The Weird Wonky Elephant
Let’s talk about the elephant that arrived in the mail a few months ago.
I got a letter from Aidan’s school congratulating him for making High Honors, one of three students to do so. I laughed a little and asked his teacher about it.
Aidan has an IEP (individual education plan) which basically means that he has very specific goals and just has to show that he’s making progress with them. He’s not graded in the same way as other students.
Aidan does, however, take chorus. Chorus has been an important part of my life and believe it or not I got a little protective of the chorus class when Aidan was signed up for it. It’s an academic class with an emphasis on listening. Aidan vocalizes when he wants to and while he sometimes matches the tonality of the speaker, he never matches pitch. He could be a real distraction. But he was welcome in the class. The teacher was glad to have him and made sure he had instruments to play when appropriate.
So when it came time to give him a grade, he got an A. Now this is where other parents jump in and complain about grades having no meaning if Aidan can get an A or turn a blind eye because it’s just chorus. While this really isn’t a post about the truth of chorus being an academic class (I’ve always believed math teachers should be the first in line to save the jobs of music teachers), that grade absolutely matters. And I will agree that by academic standards Aidan didn’t truly deserve an A.
And this is where it gets messy. Because of some red tape gobbly gook that I’m not privy too, Aidan had to receive a letter grade for that class and giving him an A was probably as logical as giving him an F.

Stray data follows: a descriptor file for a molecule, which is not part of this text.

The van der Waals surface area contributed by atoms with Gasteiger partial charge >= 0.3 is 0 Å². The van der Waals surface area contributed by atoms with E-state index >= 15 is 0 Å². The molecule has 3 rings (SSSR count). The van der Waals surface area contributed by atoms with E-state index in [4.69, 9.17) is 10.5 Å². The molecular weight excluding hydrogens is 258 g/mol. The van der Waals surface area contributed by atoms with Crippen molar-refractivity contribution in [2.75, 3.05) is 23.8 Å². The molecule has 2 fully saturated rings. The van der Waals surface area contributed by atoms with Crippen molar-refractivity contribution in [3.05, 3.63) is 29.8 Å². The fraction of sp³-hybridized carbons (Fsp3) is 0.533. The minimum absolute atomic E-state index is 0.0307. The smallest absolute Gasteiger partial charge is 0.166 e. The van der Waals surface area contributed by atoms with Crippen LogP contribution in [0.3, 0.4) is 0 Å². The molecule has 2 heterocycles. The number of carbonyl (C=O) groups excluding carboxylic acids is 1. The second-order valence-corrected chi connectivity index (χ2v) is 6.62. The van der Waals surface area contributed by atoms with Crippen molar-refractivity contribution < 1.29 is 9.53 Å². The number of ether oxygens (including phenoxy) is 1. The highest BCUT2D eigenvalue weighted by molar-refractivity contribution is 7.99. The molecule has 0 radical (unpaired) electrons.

And that is how he made High Honors, with one academic grade.
So I posted it on Facebook and we celebrated. It was nice to have everyone join in.
In some sense though, it was a bit like pouring salt on the wound, a reminder that Aidan is on his own path. He really can’t earn the same A. One more milestone for his peers that he just can’t have. Aidan’s working for something different entirely. He’s working to expand his vocabulary, to get stronger and be able to walk more, to have more skills that will allow him to be more independent. There are no high honors for that. I could post his IEP but your eyes would glaze over and the declarations of “partially meets” this goal would not sound very celebratory.
But we celebrate anyway. He’s working hard, making progress, and learning. Disability World is full of Both/Ands. I’m both sad that his High Honors were basically an administrative error and proud that he has come so far.
So tell me, who or what are you celebrating today?